6th Battalion Worcestershire Regiment - 1914 to 1918
On the outbreak of the First World War (1914) the 6th Battalion, commanded by by Lieut.-Colonel F. D. W. Lea-Smith (afterwards Lord Dudley of Halesowen), was a "Special Reserve" battalion which had been mobilised at Worcester and had proceeded to their allotted War Stations in the garrison of Plymouth (Raglan Barracks). There the half-trained "Special Reservists" completed their preparation for the field, and the Battalion developed into a specialised training organization, sending draft after draft abroad and receiving instead recruits of every kind.
Throughout the early months of the War the Adjutant Captain W. L. Newcombe, was the mainstay of the organization, guiding the footsteps of the new young officers with tact and skill.
Raglan Barracks, Plymouth
As the war continued, the ranks of the training Battalion were swelled by convalescent officers and men returned from the front, who passed varying periods at home before they were again pronounced fit for service overseas. Thus the reserve Battalion was a temporary home at one time or another for nearly all of those who passed through the ranks of the fighting Battalions; and officers and men from all Battalions met there for a few brief weeks before parting on their voyage to the different theatres of war.
Besides that ever-changing personnel, the work of the Reserve Battalion was carried out by a small nucleus of their permanent staff, reinforced by certain older officers and N.C.O’s., who could not be passed fit for service in the field. That permanent staff continued, year after year, the thankless task of training the newly-appointed subalterns and the raw recruits who came to learn the rudiments of soldiering at their hands; and to them the Regiment owes a great debt.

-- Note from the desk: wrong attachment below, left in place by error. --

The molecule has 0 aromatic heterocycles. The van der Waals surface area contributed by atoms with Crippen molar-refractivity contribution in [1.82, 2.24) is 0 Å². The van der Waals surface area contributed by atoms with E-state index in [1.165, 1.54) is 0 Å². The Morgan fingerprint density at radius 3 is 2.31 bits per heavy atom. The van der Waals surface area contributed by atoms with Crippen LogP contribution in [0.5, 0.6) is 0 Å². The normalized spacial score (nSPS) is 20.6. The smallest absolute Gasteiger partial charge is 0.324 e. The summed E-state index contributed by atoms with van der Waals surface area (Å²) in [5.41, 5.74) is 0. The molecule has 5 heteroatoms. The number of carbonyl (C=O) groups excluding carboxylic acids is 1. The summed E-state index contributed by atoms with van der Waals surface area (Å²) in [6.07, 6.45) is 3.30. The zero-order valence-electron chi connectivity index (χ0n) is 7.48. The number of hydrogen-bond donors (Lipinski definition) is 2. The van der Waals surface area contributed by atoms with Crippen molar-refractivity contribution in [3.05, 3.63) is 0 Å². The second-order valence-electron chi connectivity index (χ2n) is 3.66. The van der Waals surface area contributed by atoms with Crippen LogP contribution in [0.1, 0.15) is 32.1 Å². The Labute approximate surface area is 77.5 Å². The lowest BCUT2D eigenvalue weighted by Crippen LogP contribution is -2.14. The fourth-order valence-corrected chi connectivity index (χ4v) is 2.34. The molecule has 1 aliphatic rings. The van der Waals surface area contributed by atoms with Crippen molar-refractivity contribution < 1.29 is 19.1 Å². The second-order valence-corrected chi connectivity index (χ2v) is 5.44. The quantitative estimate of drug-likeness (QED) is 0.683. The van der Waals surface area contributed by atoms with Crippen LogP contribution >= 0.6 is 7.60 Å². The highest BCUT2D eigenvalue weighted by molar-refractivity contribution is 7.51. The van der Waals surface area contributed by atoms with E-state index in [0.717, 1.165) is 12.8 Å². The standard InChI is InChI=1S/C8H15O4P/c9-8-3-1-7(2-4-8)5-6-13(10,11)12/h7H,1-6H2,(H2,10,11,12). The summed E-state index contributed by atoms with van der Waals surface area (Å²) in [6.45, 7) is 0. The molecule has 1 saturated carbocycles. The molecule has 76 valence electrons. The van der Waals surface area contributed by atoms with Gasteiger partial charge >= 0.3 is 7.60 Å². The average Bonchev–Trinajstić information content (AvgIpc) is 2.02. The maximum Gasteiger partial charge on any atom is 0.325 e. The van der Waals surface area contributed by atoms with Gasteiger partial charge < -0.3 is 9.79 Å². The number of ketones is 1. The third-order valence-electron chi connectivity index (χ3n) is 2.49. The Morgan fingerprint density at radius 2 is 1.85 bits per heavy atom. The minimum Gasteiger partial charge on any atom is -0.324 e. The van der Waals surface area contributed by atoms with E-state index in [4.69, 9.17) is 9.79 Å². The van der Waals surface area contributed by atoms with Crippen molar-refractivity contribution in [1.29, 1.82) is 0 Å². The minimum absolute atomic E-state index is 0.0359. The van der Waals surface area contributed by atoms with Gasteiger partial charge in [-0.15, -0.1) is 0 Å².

In September 1916 Lieut.-Colonel B. R. Roche (formerly of the Bedfordshire Regiment) succeeded Lieut.-Colonel Lea-Smith in command of the 6th Battalion. Three months previously Captain G. L. Crowe had taken over the Adjutancy of the Battalion.
In the winter of 1917 a partial redistribution of the forces at home was carried out, and the 6th Battalion of the Regiment were moved from Plymouth to the East Coast. There the Battalion settled down to duty in the Harwich defences, with the Battalion stationed at Dovercourt. In the following year, a reduction in strength followed the despatch of troops to France, and the 6th Battalion was temporarily amalgamated with the 5th Battalion and was commanded of Lieut.-Colonel B. R. Roche.
On the 23rd February 1918 the amalgamated Battalions of the 5th and 6th moved to Newcastle-on-Tyne. On the 12th - 13th April 1919 the Battalion moved to Dublin and took over quarters in Portobello Barracks.
Shortly after the signing of the Treaty of Versailes, the Lord Lieutenant of Worcester decided to celebrate the return of Peace by a parade in Worcester of the County Forces. That parade took place on 23rd August 1919, and was certainly the largest gathering of military forces seen by the ancient City since the far-off days when the red-coats of Regulars and Militia and the green-jackets of the Volunteers marched past the old Duke of Cambridge on Pitchcroft field in the sunshine of 1887.
The parade (on parade were 10,522, including 374 women) was commanded by Lieutenant General Sir Francis Davies K.C.B., K.C.M.G., K.C.V.O., the senior officer in Worcestershire, and was fully representative of the effort of the County in the War. Detachments of all Battalions of the Worcestershire Regiment were present and the 6th Battalion was represented by Captain S. W. Jones, Lieut. E. R. Newcomb, M.C., and 2/Lieut. E. C. Pepper carrying the Colours, plus 50 Other Ranks. For the first time the colours of all the four Regular Battalions were together on parade. The Royal Navy were represented, as also were the County Yeomanry and Territorial Artillery, the Volunteers, the W.A.A.C’s., the V.A.D’s., the Land Girls and the other women’s organisations.On the outbreak of the First World War (1914) the 6th Battalion, commanded by by Lieut.-Colonel F. D. W. Lea-Smith (afterwards Lord Dudley of Halesowen), was a "Special Reserve" battalion which had been mobilised at Worcester and had proceeded to their allotted War Stations in the garrison of Plymouth (Raglan Barracks). There the half-trained "Special Reservists" completed their preparation for the field, and the Battalion developed into a specialised training organization, sending draft after draft abroad and receiving instead recruits of every kind.
Lieut.-General Sir Francis Davies